The   plan   was   to   place   a   mechanism   on   top   of   a modified    Ueberflieger    Mini    Evo     Water    Rocket, which   should   eject   the   upper   part   of   the   rocket (including   the   electronics)   right   after   reaching   the apogee.   This   enables   the   sensors   to   collect   much more   data   than   on   a   regular   flight   without   probe ejection     since     the     probe     has     a     pretty     large parachute.
The   separation   of   the   probe   and   the   water   rocket should   be   realized   with   a   tommy   timer,   just   like our   regular   parachute   mechanisms   work.   This   was really   challenging   because   the   rubber   band   had   to be    deflected    two    times    at    the    probe.    The    timer itself   is   placed   at   the   ejection   mechanism,   not   at the probe. 
During     the     construction     we     faced     numerous problems.    The    probe    had    to    have    a    sufficient spring   in   order   to   separate   it   from   the   rocket.   But at   the   same   time,   the   mechanism   had   to   be   strong enough   to   prevent   the   probe   to   be   ejected   before reaching    the    apogee.    The    connection    between probe    and    rocket    was    planned    to    consist    of    a shrunken   bottle   (in   hot   water),   but   unfortunately   it turned    out    that    the    rubber    bands    pressed    the probe   so   strong   against   the   connection   that   the spring    wasn‘t    able    to    eject    the    probe    anymore. After   some   prototyping,   we   were   able   to   solve   the problem   with   a   new   connection   which   has   a   stop point,   so   the   probe   and   the   rocket   were   not   able   to stick together anymore.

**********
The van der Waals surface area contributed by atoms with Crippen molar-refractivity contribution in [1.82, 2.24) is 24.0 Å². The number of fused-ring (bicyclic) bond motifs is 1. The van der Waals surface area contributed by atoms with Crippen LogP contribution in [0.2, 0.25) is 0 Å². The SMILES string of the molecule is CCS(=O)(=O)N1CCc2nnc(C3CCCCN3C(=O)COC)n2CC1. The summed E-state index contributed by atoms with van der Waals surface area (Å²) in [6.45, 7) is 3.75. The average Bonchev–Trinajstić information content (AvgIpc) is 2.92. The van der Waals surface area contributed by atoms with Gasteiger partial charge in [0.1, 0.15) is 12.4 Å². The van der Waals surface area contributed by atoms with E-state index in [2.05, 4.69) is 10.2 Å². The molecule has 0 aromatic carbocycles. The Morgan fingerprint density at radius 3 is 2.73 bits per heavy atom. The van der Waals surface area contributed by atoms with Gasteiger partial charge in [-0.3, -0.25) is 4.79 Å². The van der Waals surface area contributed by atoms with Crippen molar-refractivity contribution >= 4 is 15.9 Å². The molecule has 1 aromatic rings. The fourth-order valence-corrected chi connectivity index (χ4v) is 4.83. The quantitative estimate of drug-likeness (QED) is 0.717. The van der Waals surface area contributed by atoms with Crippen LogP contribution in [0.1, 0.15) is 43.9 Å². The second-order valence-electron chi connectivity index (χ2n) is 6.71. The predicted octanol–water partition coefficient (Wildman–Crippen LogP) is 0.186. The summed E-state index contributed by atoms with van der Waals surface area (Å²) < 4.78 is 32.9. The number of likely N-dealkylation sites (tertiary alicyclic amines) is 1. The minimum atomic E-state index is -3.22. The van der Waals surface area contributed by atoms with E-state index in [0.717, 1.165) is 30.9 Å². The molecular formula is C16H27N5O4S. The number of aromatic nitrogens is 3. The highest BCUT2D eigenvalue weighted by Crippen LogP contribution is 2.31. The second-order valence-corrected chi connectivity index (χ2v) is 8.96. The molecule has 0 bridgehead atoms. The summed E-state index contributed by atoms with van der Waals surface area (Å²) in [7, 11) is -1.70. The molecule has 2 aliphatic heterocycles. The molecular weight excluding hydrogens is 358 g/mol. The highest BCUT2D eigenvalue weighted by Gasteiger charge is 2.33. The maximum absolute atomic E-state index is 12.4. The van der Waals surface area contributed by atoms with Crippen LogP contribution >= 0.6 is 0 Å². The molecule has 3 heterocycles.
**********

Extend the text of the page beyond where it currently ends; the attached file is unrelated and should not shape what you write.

On   March   26th,   we   were   finally   ready   to   launch   the rocket   with   the   probe.   The   day   started   with   the assembly     of     the     last     components     and     some ground   tests.   In   the   early   afternoon,   we   set   out   to launch   the   rocket.   But   that   didn‘t   turned   out   well: Due   to   a   damage   on   one   of   the   bottles,   the   upper segment   of   the   rocket   exploded   at   14   bar   /   200   psi. Luckily,   the   damage   was   not   as   bad   as   expected. Only    the    ejection    mechanism    had    to    be    rebuilt. And   so   we   were   able   to   start   a   second   attempt   of launching the rocket in the evening…
29th March 2017
English
Change language:
f
+ S